The beauty of Mahfouz’s characters is that they all stand out from each other. With Midaq Alley’s setting in the Egypt during the Second World War, the wave of modernisation was strange yet captivating for every individual which holds an important role in the novel. Torn in the shades of black and white, New and Classics, conservative minds and so called open-mindedness the characters are constantly seen struggling on many levels.
From the beginning, Midaq Alley is introduced as “the gems of times gone by,” representing the sub-conscious mind of the characters that inhabit it. Furthermore, the alley is not affected by the chaos of the world outside of itself, it keeps itself alive by thriving on the lives of the residents that reside upon this “side street in Cairo.”
However, these residents get influenced by the sweeping tides of westernisation which disguised as modernity, prove to be quite a temptation – so much so that many characters leave behind the stability of their own culture to uphold unfamiliar, alien ideals.
One such character is the idealistic Abbas, whose life in the alley is, initially, one of comfort and happiness. The owner of a barber shop, he is doing well by the alley’s standards. Moreover, intoxicated by love, he survives Hamida’s initial rebuffs and idealistically interprets her disinterest as proof of her deep regard. His blind commitment yields successful in this endeavor, as he gets engaged to her.
Yet, the quiet life he had planned with Hamida in the alley doesn’t seem enough now, as Hussain Kirsha points out that “[Hamida] is an ambitious girl, and you’ll never win her unless you change your life.” The fear of losing her acts as an obstruction to the things the alley has blessed Abbas with – like a stable income, good neighbours and a happy life – and he begins to view the alley as “a place that did not treat its inhabitants fairly. It did not reward them in proportion to their love for it. It tended to smile on those who abused it and abused those who smiled on it.”
This prodding from his friend Hussain exposes Abbas to the temporary allure of material values of wealth and status, making him vulnerable to the extent that he forgets that the alley had never deprived him of anything before. But the promise of a better, more flourishing future outside of the alley coupled with the “seductive smell” of bank notes compels him to leave the alley and join the British Army for a one to two year stint – all in the hopes of becoming a better provider for his betrothed.
However, Abbas’s impulsive irrationality – to quickly discard his roots from the alley for the sake of modernisation – results in him being more frustrated and anguished when he returns to broken promises, and ridicule; suggesting how one couldn’t up and do away with traditions and value in order to amplify one’s material, modern prospects. Furthermore, as consequence for daring to go after futile objects of money and love, Abbas is beaten to death by soldiers after he throws a glass at Hamida’s face.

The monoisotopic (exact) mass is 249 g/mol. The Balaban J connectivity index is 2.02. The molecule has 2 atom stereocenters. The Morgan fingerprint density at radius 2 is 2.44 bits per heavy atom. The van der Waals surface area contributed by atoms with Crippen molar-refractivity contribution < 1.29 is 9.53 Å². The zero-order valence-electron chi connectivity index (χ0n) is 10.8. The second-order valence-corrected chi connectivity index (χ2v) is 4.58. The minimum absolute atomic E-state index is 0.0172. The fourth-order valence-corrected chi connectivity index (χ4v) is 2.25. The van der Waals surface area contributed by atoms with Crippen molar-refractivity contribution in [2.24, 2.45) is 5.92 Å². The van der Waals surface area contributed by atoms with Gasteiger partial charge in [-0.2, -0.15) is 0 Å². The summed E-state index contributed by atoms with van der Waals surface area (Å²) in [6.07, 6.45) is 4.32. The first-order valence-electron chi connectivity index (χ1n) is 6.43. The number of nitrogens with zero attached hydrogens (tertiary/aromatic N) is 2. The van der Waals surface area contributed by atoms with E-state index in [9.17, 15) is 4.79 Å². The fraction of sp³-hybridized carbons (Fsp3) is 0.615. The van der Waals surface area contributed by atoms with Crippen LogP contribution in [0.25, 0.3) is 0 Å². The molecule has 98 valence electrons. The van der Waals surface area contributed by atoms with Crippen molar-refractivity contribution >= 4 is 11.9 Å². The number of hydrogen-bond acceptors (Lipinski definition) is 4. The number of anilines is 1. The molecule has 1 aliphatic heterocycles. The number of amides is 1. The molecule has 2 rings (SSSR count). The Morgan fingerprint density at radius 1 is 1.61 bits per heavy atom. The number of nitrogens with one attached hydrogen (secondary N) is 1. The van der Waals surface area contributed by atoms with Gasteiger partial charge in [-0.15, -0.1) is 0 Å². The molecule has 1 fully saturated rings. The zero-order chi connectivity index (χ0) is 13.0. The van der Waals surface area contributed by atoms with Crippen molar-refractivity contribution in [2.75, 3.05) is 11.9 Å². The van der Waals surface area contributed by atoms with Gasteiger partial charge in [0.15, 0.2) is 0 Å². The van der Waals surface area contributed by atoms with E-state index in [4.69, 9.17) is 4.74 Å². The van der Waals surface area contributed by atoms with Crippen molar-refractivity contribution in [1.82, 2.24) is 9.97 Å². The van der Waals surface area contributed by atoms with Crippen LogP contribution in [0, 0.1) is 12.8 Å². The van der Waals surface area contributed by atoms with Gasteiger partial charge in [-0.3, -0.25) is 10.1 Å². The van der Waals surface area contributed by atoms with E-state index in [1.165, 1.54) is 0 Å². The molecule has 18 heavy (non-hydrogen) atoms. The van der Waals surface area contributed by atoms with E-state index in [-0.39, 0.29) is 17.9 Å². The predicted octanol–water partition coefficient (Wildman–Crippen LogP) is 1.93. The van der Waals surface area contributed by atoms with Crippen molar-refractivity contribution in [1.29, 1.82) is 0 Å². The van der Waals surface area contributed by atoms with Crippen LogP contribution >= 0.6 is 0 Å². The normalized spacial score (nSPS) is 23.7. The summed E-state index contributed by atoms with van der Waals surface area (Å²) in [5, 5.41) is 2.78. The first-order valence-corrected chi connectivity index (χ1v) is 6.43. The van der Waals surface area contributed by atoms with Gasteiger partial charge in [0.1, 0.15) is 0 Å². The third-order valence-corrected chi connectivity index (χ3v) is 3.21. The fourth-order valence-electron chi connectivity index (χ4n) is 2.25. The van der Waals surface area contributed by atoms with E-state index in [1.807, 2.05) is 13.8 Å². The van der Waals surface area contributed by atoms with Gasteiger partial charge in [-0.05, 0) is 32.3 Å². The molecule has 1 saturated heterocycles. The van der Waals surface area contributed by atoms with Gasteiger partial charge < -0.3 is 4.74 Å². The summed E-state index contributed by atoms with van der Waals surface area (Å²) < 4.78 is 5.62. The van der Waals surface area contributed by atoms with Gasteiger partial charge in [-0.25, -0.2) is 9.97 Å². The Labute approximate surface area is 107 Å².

Thus, his tragic flaw became his idealism. His ingratitude and inability to control his jealousy – which he used as a fuel to fire his rage leading to devastating actions; destroying any chances of having peace and harmony within himself. Therefore, insulted – the personified alley used his dreams and pseudo ambitions to make his reality all the more difficult – using its inhabitants to expose Abbas to the potential for luxury, tempting him with it, and then showcasing the harsh reality and consequences that lay on the other side.
Furthermore, Abbas did not heed Radwan Hussainy’s advice – that living on the alley meant to always dedicate oneself to greater ideas than the ebbs and flows of incessant tragedies and heartbreaks. In addition to this, Abbas’s inability to follow this notion, amplified his tragedy and became the reason for his demise; Abbas moved away from the simplicity of his singular life in Midaq Alley, therefore he was at the mercy of callous and uncaring forces. Maybe if he had gone away for a higher, more spiritual purpose than the one he left for – things could have been different.
In the beginning, therefore, Abbas nourished the alley with his love – “he would make no choice other than the alley. If he spent the rest of his life there, he would be quite happy. The truth was, he loved it” – yet, the yearning for material gain caused him to trade in his devotion for the alley, and instead go in search of supposedly greater ideals. But, interestingly, these ambitions were not his own – but a product of his loving an ambitiously materialistic woman. Similarly, perhaps the reason why he is the only character that dies in the novel is that Abbas’s conventional love for an unconventional female, Hamida, leads to his downfall. He is punished by the alley for prostituting his love for Hamida to such an extent that he rejects the alley to try and fulfill Hamida’s material ambitions – bartering his own happiness and tranquil existence for the fulfillment of his sexual desires which were lauded, glorified and perverted by the modern influences seeping in.
Divided and conflicted between the loss of a previously comfortable life, and the frustration and deprivation of the new one he had been seduced into choosing – he dies, and the alley though suffers from a pall of grief at his loss – “[The alley wept] in the morning when there was material for tears,” forges ahead nevertheless, washing away all vestiges of Abbas from its memory – “the alley returned to its usual state of indifference and forgetfulness” – highlighting that the relationship between it and its inhabitants does not prosper if the characters do not productively influence the alley, and simultaneously, make use of the influence it wields.